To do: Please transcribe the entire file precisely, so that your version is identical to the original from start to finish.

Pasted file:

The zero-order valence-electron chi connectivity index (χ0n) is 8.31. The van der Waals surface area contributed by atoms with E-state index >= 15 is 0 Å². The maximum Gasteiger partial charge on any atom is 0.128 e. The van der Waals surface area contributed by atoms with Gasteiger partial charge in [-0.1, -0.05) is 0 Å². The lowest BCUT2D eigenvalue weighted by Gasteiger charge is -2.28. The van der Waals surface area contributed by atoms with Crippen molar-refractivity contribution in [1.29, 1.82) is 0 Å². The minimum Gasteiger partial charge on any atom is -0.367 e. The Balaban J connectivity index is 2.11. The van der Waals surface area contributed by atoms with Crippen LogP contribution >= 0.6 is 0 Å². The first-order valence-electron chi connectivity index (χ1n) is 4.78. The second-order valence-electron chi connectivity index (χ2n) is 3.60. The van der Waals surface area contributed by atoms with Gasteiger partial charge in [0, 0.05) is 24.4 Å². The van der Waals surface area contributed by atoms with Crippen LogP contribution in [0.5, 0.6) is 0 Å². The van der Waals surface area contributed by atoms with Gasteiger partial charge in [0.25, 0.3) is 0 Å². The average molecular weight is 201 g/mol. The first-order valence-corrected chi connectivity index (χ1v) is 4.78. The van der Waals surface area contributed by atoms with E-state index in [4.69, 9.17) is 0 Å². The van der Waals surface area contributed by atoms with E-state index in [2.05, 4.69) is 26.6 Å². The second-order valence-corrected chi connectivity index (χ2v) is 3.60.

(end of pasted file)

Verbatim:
The zero-order valence-electron chi connectivity index (χ0n) is 8.31. The van der Waals surface area contributed by atoms with E-state index >= 15 is 0 Å². The maximum Gasteiger partial charge on any atom is 0.128 e. The van der Waals surface area contributed by atoms with Gasteiger partial charge in [-0.1, -0.05) is 0 Å². The lowest BCUT2D eigenvalue weighted by Gasteiger charge is -2.28. The van der Waals surface area contributed by atoms with Crippen molar-refractivity contribution in [1.29, 1.82) is 0 Å². The minimum Gasteiger partial charge on any atom is -0.367 e. The Balaban J connectivity index is 2.11. The van der Waals surface area contributed by atoms with Crippen LogP contribution >= 0.6 is 0 Å². The first-order valence-electron chi connectivity index (χ1n) is 4.78. The second-order valence-electron chi connectivity index (χ2n) is 3.60. The van der Waals surface area contributed by atoms with Gasteiger partial charge in [0, 0.05) is 24.4 Å². The van der Waals surface area contributed by atoms with Crippen LogP contribution in [0.5, 0.6) is 0 Å². The van der Waals surface area contributed by atoms with Gasteiger partial charge in [0.25, 0.3) is 0 Å². The average molecular weight is 201 g/mol. The first-order valence-corrected chi connectivity index (χ1v) is 4.78. The van der Waals surface area contributed by atoms with E-state index in [4.69, 9.17) is 0 Å². The van der Waals surface area contributed by atoms with E-state index in [2.05, 4.69) is 26.6 Å². The second-order valence-corrected chi connectivity index (χ2v) is 3.60.